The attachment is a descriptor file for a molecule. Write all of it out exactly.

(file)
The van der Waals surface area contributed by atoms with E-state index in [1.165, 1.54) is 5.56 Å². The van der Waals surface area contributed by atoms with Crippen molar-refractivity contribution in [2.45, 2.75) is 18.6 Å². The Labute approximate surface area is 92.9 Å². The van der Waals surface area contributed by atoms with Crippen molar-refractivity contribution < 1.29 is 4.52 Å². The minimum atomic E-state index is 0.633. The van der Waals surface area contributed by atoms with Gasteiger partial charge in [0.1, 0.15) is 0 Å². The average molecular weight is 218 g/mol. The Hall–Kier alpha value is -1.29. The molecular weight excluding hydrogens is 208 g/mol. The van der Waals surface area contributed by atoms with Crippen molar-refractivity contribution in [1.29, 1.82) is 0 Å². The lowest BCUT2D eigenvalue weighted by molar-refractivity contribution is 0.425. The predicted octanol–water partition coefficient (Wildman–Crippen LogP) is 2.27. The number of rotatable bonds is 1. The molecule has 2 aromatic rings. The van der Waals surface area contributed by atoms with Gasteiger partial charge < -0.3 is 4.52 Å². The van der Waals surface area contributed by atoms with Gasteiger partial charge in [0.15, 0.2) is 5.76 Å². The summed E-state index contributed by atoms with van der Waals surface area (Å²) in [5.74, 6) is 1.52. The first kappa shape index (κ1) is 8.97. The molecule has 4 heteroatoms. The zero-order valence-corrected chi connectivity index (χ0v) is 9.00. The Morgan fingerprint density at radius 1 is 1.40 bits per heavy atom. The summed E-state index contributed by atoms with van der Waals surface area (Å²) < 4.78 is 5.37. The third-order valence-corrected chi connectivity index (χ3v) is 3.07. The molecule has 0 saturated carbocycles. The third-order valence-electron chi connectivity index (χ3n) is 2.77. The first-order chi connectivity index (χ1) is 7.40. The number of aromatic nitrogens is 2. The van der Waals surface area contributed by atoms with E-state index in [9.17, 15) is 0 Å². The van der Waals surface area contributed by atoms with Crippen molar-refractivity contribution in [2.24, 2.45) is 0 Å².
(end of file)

The van der Waals surface area contributed by atoms with E-state index in [1.165, 1.54) is 5.56 Å². The van der Waals surface area contributed by atoms with Crippen molar-refractivity contribution in [2.45, 2.75) is 18.6 Å². The Labute approximate surface area is 92.9 Å². The van der Waals surface area contributed by atoms with Crippen molar-refractivity contribution < 1.29 is 4.52 Å². The minimum atomic E-state index is 0.633. The van der Waals surface area contributed by atoms with Gasteiger partial charge in [0.1, 0.15) is 0 Å². The average molecular weight is 218 g/mol. The Hall–Kier alpha value is -1.29. The molecular weight excluding hydrogens is 208 g/mol. The van der Waals surface area contributed by atoms with Crippen molar-refractivity contribution in [1.29, 1.82) is 0 Å². The lowest BCUT2D eigenvalue weighted by molar-refractivity contribution is 0.425. The predicted octanol–water partition coefficient (Wildman–Crippen LogP) is 2.27. The number of rotatable bonds is 1. The molecule has 2 aromatic rings. The van der Waals surface area contributed by atoms with Gasteiger partial charge < -0.3 is 4.52 Å². The van der Waals surface area contributed by atoms with Gasteiger partial charge in [0.15, 0.2) is 5.76 Å². The summed E-state index contributed by atoms with van der Waals surface area (Å²) in [5.74, 6) is 1.52. The first kappa shape index (κ1) is 8.97. The molecule has 4 heteroatoms. The zero-order valence-corrected chi connectivity index (χ0v) is 9.00. The Morgan fingerprint density at radius 1 is 1.40 bits per heavy atom. The summed E-state index contributed by atoms with van der Waals surface area (Å²) < 4.78 is 5.37. The third-order valence-corrected chi connectivity index (χ3v) is 3.07. The molecule has 0 saturated carbocycles. The third-order valence-electron chi connectivity index (χ3n) is 2.77. The first-order chi connectivity index (χ1) is 7.40. The number of aromatic nitrogens is 2. The van der Waals surface area contributed by atoms with E-state index in [9.17, 15) is 0 Å². The van der Waals surface area contributed by atoms with Crippen molar-refractivity contribution in [2.24, 2.45) is 0 Å².